Nick Mitchell Maiato: Wow, thank you. That means a lot. It definitely was a hugely joyful experience to make it. I guess because this is the music that’s been inside all of us through osmosis since we were children. We’re churning out what’s just there inside us as a result of our joyful experience of it. Personally, I got to make a record with some of my favorite living musicians, too, so I was pretty “up” for the whole session, if not a little intimidated. It was a beautiful week of hard work in Richmond, Virginia, with the amazing John Morand at the controls, who just exudes mellow, positive energy. And I’m fortunate that everyone in the band is a respectful, entertaining, positive, warm-hearted music lover – it was amazing to spend time with those guys making this thing. It feels like an incredible dream I had, looking at it now. Almost an unreal experience.
There was definitely a serious intent at least on my part to make a happy record, though, prior to the recording. Toth totally re-approached his own songwriting for the record after I sent him my opening gambit, too, actually. I threw out all these major key shuffles cause I just wanted to make a real, timeless, “classic” rock record for once – I guess I had Sticky Fingers, Wake Of The Flood and American Stars ‘n’ Bars in my head. Initially, I think Toth thought this was gonna be a Les Rallizes Denudes style band or something, just cause he’d heard what I did on early DSDV and Chalaque stuff. So he had a crop of downer stuff half-written (all brilliant, of course) and when I sent him, “Old Hope Chest,” he was like, “Right, back to the drawing board,” and two days later, he parried with a demo of “Crosses,” which just blew me away and then it rolled out with those two songs as our vibe benchmarks. I was a little scared of doing anything as overtly country as, “Zygo Grip,” but I’d been listening to American Stars ‘n’ Bars and Rusty Kershaw’s Rusty… Cajun in the Blues Country LPs, both of which were openly indebted to external folkloric influence, non-stop during that period and it was just a case of throwing paranoia to the wind and playing what I honestly wanted to play. I think we all felt the same way. Just like, “Who cares if it’s unhip – go for it!”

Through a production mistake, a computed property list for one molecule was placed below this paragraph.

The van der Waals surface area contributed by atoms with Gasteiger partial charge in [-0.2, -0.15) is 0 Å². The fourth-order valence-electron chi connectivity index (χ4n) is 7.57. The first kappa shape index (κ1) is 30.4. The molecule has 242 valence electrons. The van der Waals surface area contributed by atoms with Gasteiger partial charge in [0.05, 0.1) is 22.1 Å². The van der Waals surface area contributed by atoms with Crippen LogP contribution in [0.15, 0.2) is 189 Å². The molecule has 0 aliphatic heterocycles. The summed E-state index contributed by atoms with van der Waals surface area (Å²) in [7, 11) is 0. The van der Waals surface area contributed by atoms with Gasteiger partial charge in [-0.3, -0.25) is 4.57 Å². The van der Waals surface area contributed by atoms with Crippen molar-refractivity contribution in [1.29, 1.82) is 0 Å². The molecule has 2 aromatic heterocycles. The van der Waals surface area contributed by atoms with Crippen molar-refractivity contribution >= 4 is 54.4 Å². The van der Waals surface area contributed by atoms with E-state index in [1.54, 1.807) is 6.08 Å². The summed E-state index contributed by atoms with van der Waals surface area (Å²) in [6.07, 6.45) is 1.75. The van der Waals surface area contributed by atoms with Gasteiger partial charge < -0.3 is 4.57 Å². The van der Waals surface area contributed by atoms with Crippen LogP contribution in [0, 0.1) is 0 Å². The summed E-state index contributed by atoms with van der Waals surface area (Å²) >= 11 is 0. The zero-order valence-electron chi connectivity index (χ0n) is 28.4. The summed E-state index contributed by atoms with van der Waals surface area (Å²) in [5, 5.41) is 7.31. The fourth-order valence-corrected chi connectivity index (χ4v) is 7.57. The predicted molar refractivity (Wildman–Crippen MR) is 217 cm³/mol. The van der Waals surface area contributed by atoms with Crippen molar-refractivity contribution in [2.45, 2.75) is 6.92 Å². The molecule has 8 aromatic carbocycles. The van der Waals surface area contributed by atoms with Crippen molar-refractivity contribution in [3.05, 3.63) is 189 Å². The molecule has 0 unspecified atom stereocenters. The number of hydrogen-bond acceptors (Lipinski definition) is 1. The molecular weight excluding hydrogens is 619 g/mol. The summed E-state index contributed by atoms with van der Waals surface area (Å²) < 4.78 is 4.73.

And there’s not really enough joy in the world right now in terms of the way contemporary life is represented within the meta-confines of social media, right? We wake up confronted with CNN, BBC, Guardian, HuffPost stories of global misery and official corruption and hegemonic neo-fascism and the death of democracy on our phones and we’re all scrolling through it, drooling into our bed sheets, not even out of bed yet, and it’s like, “Okay, just hold on a sec, I could use a little joy right now.” [Laughs]. And I think that, as long as the world keeps heading in that direction, that’s an avenue more and more musicians will likely want to pursue. Put it this way: I haven’t listened to Cabaret Voltaire for about a year but I’ve listened to Sturgill Simpson twice today.
AD: The term “Cosmic American Music” has come up a lot in regards to the record. How does that term sit with you in general? Does this music “sound” like a kind of version of America you might imagine from the UK?